Apple integrated git into Xcode 4 in 2011 much to the relief of iOS developers everywhere. Unfortunately when collaborating on projects with multiple developers, Xcode and git can still seem miles apart.
Here are some ways that we can bridge the gap.
The first adjustment is to tell git to ignore certain files generated by the OS X Finder and Xcode, artifacts from the build process and automatic backup files. The Xcode configuration files pertain to each developer’s install of Xcode and don’t need to be kept under version control.
Add the following contents to a
.gitignore file at your project’s root.
# OS X Finder .DS_Store # Xcode per-user config *.mode1 *.mode1v3 *.mode2v3 *.perspective *.perspectivev3 *.pbxuser *.xcworkspace xcuserdata # Build products build/ *.o *.LinkFileList *.hmap # Automatic backup files *~.nib/ *.swp *~ *.dat *.dep
Ignoring these files helps us avoid needless merge conflicts during development. There is one exception, though…
project.pbxproj is an important file in the Xcode configuration bundle. It is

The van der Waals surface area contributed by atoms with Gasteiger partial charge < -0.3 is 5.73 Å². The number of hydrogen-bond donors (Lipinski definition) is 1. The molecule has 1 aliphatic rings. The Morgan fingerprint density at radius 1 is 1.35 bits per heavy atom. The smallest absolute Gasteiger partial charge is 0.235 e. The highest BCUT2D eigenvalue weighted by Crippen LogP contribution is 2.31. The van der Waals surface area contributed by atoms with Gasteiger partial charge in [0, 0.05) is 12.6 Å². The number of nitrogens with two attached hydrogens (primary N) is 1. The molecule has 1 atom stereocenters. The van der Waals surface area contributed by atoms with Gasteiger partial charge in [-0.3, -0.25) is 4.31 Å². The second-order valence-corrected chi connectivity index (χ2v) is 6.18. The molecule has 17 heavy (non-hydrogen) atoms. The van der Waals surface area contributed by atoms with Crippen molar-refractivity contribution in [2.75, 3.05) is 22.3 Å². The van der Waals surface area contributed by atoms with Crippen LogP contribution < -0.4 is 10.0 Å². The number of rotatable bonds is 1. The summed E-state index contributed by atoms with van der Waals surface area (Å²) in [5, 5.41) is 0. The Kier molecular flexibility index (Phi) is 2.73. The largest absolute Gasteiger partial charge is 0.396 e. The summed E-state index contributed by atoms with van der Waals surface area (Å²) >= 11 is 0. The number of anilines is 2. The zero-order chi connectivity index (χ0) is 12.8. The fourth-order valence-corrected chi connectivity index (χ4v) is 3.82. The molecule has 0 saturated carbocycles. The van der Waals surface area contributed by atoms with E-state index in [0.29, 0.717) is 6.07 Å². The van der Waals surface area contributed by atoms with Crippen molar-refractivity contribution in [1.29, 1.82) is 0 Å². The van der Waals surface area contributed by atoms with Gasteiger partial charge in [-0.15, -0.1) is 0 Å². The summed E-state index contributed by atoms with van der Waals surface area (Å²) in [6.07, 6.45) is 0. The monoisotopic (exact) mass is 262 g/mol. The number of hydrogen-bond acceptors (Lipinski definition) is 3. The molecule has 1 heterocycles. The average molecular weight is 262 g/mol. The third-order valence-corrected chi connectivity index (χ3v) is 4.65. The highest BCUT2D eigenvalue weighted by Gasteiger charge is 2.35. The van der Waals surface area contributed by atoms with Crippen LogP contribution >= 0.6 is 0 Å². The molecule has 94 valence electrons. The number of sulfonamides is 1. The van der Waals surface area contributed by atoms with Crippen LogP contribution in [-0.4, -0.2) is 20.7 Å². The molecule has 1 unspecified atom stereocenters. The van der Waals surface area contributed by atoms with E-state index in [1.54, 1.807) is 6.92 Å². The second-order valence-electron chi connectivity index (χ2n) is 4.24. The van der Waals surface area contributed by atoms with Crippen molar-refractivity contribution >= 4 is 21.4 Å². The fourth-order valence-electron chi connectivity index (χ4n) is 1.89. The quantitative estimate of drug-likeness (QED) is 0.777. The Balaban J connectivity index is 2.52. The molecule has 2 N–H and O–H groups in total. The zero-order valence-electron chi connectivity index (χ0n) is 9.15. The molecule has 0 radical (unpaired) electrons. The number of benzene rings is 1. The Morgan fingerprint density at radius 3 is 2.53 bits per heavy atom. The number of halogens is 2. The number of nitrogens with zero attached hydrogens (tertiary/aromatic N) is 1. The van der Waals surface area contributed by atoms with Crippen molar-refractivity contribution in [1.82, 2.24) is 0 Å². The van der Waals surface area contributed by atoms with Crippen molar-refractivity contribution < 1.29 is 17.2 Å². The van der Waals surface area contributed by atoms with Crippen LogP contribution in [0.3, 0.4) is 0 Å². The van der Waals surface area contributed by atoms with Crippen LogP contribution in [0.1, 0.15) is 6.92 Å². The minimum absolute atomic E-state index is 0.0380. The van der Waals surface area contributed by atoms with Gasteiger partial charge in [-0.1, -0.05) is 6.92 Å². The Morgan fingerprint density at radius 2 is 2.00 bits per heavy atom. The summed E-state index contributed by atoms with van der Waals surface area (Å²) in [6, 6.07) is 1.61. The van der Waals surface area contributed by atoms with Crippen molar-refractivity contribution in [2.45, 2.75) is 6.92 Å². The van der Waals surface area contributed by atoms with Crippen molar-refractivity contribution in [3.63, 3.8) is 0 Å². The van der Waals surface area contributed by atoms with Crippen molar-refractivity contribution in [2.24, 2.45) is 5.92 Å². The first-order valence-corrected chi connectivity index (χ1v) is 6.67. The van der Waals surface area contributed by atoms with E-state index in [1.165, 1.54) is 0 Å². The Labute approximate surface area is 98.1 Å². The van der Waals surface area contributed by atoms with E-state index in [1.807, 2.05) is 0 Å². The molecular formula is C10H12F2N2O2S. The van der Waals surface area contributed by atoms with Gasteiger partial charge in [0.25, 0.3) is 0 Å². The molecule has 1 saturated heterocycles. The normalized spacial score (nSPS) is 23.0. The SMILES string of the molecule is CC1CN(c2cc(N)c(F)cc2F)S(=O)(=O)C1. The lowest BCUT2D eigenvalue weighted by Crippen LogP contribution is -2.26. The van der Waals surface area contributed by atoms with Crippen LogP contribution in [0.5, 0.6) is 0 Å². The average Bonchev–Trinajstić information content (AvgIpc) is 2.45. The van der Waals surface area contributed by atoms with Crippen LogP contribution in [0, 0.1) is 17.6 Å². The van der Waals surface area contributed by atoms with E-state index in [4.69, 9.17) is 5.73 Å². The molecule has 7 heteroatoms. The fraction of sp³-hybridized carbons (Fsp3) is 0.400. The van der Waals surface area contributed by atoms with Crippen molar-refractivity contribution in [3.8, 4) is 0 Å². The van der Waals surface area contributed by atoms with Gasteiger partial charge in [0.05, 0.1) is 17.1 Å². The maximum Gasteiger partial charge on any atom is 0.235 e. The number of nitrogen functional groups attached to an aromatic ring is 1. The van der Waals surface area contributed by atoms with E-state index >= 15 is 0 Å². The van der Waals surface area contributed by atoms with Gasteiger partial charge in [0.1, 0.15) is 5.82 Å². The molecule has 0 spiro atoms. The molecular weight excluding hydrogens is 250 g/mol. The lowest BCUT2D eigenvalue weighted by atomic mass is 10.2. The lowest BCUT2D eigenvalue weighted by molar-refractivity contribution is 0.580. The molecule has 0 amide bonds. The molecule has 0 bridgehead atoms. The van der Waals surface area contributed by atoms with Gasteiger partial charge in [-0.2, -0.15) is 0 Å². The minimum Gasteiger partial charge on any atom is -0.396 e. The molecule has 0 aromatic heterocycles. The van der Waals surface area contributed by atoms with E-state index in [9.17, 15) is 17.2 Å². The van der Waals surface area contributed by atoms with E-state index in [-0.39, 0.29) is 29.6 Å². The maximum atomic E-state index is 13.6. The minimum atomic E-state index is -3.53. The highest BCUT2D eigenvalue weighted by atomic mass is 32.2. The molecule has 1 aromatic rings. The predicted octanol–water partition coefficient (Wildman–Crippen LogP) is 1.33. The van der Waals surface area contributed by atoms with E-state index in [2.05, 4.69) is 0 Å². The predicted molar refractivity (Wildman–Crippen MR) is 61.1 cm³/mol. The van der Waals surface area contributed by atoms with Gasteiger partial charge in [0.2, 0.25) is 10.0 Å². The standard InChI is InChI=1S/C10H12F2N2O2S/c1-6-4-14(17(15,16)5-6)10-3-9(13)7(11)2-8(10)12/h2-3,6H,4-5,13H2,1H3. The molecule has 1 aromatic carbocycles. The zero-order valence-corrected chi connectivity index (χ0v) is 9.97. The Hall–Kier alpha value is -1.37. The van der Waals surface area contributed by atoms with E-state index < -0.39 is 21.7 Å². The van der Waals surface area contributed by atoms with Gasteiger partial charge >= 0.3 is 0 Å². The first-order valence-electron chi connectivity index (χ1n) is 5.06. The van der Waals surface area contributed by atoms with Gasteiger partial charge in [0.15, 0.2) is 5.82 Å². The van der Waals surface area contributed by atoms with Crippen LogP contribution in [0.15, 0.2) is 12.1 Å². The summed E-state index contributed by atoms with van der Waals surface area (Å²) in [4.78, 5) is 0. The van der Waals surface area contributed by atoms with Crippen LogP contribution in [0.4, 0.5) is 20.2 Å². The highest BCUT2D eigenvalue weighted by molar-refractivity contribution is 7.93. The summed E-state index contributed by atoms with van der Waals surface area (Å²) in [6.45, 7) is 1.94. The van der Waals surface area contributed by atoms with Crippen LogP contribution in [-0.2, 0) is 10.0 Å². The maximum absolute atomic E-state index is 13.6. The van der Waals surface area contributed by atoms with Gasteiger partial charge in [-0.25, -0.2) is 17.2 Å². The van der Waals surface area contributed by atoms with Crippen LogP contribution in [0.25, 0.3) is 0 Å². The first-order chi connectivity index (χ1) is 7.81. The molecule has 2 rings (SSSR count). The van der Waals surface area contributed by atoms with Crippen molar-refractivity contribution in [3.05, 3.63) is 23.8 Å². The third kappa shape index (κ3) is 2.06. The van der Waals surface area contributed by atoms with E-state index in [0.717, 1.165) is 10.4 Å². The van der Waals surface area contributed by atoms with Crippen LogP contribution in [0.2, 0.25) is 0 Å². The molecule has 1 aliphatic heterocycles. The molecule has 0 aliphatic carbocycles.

responsible for maintaining references to all of the linked files and their
groupings, linked frameworks, and most importantly, the project’s build
settings. Because of this, we cannot exclude
project.pbxproj from version
During development, you may find that you encounter rather large merge conflicts in this file when multiple people have added or removed files or changed project and target settings.
“Easy enough”, you say blithely. “I can just manually resolve these conflicts…”
Famous last words.
The problem with merging this file is that it’s not really supposed to be human readable. It’s in a custom format that is similar to a property list (but not quite) and it’s not readily apparent how the contents of this file pertain to your project.
99% of the time, the resolution you want is a union between both sides of the conflict. Luckily it’s easy to perform this union automatically in git…
.gitattributes file to your project allows you to affect how certain
operations are performed in git by assigning attributes to a particular path.
In our case, we’re going to use
.gitattributes to tell git that any file with
.pbxproj should be treated as binary. Place a
file with the following contents in your project’s root directory.
*.pbxproj binary merge=union
Because of the custom format used in this type of file, this is exactly what we want. When a merge conflict arises for this file, git will automatically combine the changes from both sides of the conflict, applying the upstream changes first.
With the addition of these two files, git is now equipped to handle changes to the project made by multiple developers and we can spend more time writing code and developing new features.